Talking to a friend recently whose life is being upended, I mentioned how nice it was that at least her career was settled. With everything else in flux, she has a stable port in which to rest.
“I never seem to be offered that,” I commented. When change happens in my life, it tends to come as a full-fledged tsunami. On several occasions in my life, the entire house of cards has been thrown up in the air. And when those cards land, they settle in a completely different configuration I must then call my life.
Oddly enough, I must admit that these occasions involve my own choice for change. I don’t mean I purposely burn the house down to begin anew. But life morphs in such a way that I am forced to make a choice for either the safe and the known, or the unknown. The unknown usually wins, because the known has become untenable.
Did I mention I can be quite a ninny? There’s that, yes. I love the known. I hug the known. I tell the known I love it every single day. Change is terrifying and exhilarating simultaneously. But most times, I’m leaning toward “terrifying.”
When I am ninnying about, trying not to let the flurry of flying cards smack me in the face, I generally complain to God. I’m sure He loves that. “Really, God? Again with this? Why must I make the ‘right’ choice, the tough choice, without seeing if a safety net is in place to catch me as I make the leap?”
And generally, the answer I get is that it’s about that pesky thing called faith. It’s not faith if you see the safety net. Safety is comforting but it rarely promotes growth, spiritual or otherwise.
Before I divorced, my sister asked me if I was sure it was what I wanted. I told her that if I did not feel I deserved better, who would?
When I had to decide to either return to the corporate world or start my own business in earnest, I sat in a lavish conference room overlooking Lake Michigan. Before me was a list of names on an org chart—the team I would take on if I chose to accept the position for which I was interviewing.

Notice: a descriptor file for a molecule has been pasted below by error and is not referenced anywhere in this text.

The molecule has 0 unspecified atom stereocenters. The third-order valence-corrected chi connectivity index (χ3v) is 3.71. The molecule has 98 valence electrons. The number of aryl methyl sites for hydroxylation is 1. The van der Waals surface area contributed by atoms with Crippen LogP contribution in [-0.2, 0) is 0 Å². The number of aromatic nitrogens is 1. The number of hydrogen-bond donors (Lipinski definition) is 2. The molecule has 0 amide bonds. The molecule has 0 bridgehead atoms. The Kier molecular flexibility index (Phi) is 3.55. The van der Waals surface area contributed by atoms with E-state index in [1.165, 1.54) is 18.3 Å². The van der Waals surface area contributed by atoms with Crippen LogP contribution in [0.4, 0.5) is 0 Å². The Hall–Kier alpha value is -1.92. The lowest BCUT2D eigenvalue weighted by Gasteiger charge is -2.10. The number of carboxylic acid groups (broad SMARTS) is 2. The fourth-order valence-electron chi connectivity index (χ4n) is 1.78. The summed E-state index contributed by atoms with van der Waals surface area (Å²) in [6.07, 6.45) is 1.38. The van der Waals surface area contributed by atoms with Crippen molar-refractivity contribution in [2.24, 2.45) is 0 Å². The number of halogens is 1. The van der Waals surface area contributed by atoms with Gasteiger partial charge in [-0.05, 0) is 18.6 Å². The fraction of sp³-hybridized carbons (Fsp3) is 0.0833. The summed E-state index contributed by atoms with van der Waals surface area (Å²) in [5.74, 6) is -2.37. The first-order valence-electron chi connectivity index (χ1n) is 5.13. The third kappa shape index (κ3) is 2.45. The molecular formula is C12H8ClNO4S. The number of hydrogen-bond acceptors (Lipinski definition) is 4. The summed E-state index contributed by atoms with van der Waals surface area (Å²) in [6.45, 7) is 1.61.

I had sat in many such conference rooms prior. The gorgeous view never made up for the plethora of egos that usually filled the room. And a voice inside of me said, “This is the known. I no longer enjoy these known bits.” The pro forma choice for me was to take the job for security. That was the “smart” choice. But not the wise one.
Which led me to the bottom line–if I didn’t feel I deserved better, who would?
During both of these life changes, I was terrified, truth be told. But my gut would not allow me to ignore that a new direction was necessary.
A fellow blogger recently commented that numerology deemed 2016 a year of completion, but 2017 a year of beginnings. Do you feel it? Are you ready?
As I watch my friend try to wend her way through the minefield of change she has entered, a declaration from a book I’m reading comes to mind:
“I stand on a precipice of great change. I stand on the edge of truth. I stand on the edge of freedom. I stand on the edge of all that I have known and believed to be true. I stand on the edge of my limitations. I stand on the edge of my fear. And as I say yes, as I say yes, as I say yes, I step forward into the unknown.
I say yes to the journey before me and I step into the unknown.”
–The Book of Knowing and Worth, Paul Selig
I choose my life. I claim my worth. Say it with me, folks. I think the metaphorical equivalent is shuffling the deck. A house of cards is not meant to be permanent. After all, any ‘ole stray wind can blow it down.
But a life purposefully chosen, a resounding and faith-filled “yes” to the Universe as you fling both arms out and jump from the virtual precipice? I have found these things to be rock solid in the most delightful (if sometimes terrifying) way.
As we say yes, as we say yes, as we say yes, let us step forward into the unknown. This is the part where we fling our arms and jump.